2017-0703871C6 CPA Alberta 2017 Q9: PHSP for owner-managers

Please note that the following document, although believed to be correct at the time of issue, may not represent the current position of the CRA. Prenez note que ce document, bien qu'exact au moment émis, peut ne pas représenter la position actuelle de l'ARC.

Principal Issues: Does a plan qualify as a private health services plan when it is provided by an employer with a sole employee-shareholder?

Position: Question of fact but likely no.

Reasons: Plan may not be in the nature of insurance.

Author: Waugh, Phyllis
Section: -

2017 CPA Alberta Tax Conference

Question 9 - Private Health Services Plans for Sole Shareholders

Many small businesses only have employee(s) that are also shareholder(s).  For cost saving reasons, some of those businesses establish notional health care spending account(s) (a type of “private health services plan” under subsection 248(1) of the Income Tax Act under which the corporation administers the accounts for their employee(s) as part of the corporation’s contract(s) of employment with its employee(s).

Does Technical Interpretation 2005-0163771E5 “Private health services plan for sole shareholder sole employee” dated March 14, 2006 continue to reflect the Canada Revenue Agency’s position?  Provided that an employee (who is also a shareholder) is active in the corporation’s business and the benefits under the private health services plan are reasonable and consistent with the benefits that would be offered to an arm’s length employee performing similar services, it would appear to us that the benefits would be derived by the individual’s employment and in respect of a private health services plan.  Does the CRA agree?

CRA Response:

The determination of whether a health care spending account (HCSA) qualifies as a private health services plan (PHSP) is a question of fact. As explained in paragraph 3 of Interpretation Bulletin IT-339R2, Meaning of private health services plan [1988 and subsequent taxation years], a PHSP is a plan in the nature of insurance.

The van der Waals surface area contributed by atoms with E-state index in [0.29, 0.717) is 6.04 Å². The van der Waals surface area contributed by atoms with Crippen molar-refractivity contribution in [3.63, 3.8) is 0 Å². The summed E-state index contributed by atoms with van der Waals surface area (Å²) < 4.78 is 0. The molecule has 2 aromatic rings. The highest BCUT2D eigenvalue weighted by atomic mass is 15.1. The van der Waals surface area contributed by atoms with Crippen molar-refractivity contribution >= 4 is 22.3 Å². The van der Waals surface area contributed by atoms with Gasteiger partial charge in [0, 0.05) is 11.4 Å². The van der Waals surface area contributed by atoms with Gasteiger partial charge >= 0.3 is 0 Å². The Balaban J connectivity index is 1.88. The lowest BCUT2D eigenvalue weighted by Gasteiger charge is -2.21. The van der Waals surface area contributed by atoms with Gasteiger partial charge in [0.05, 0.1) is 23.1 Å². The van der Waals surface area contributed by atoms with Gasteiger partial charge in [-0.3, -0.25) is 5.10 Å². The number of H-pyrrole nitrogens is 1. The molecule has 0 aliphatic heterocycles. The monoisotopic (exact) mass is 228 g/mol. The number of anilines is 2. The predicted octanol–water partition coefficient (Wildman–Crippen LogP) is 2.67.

Further, as noted in paragraph 16 of Interpretation Bulletin IT-529, Flexible Employee Benefit Programs, “[I]n order for a health care spending account to qualify as a plan of insurance, there must be a reasonable element of risk.  For example, if the plan or arrangement is such that there is little risk that the employee will not be reimbursed for the full amount allocated to that employee annually, then the arrangement is not a plan of insurance and therefore, not a private health services plan.” In a situation where a corporation provides a self-insured HCSA for its only employee who is also its sole shareholder (sole employee-shareholder), it is likely that the sole employee-shareholder would be reimbursed for the full amount allocated to him or her annually.

It should be noted that regardless of whether a HCSA qualifies as a PHSP, a sole employee-shareholder who receives benefits out of the HCSA in his or her capacity as a shareholder is required to include such benefits in his or her income under subsection 15(1) of the Income Tax Act.

Consistent with the comments in paragraphs 2.2 and 2.3 of Income Tax Folio S2-F3-C2, Benefits and Allowances Received from Employment, unless the particular facts establish otherwise, there is a general presumption that a sole employee-shareholder receives a benefit or an allowance in his or her capacity as a shareholder since the individual can significantly influence business policy. This presumption may not apply if the benefit or allowance is comparable (in nature and amount) to benefits and allowances generally offered to non-shareholder employees of similar-sized businesses, who perform similar services and have similar responsibilities.


Phyllis Waugh
September 14, 2017

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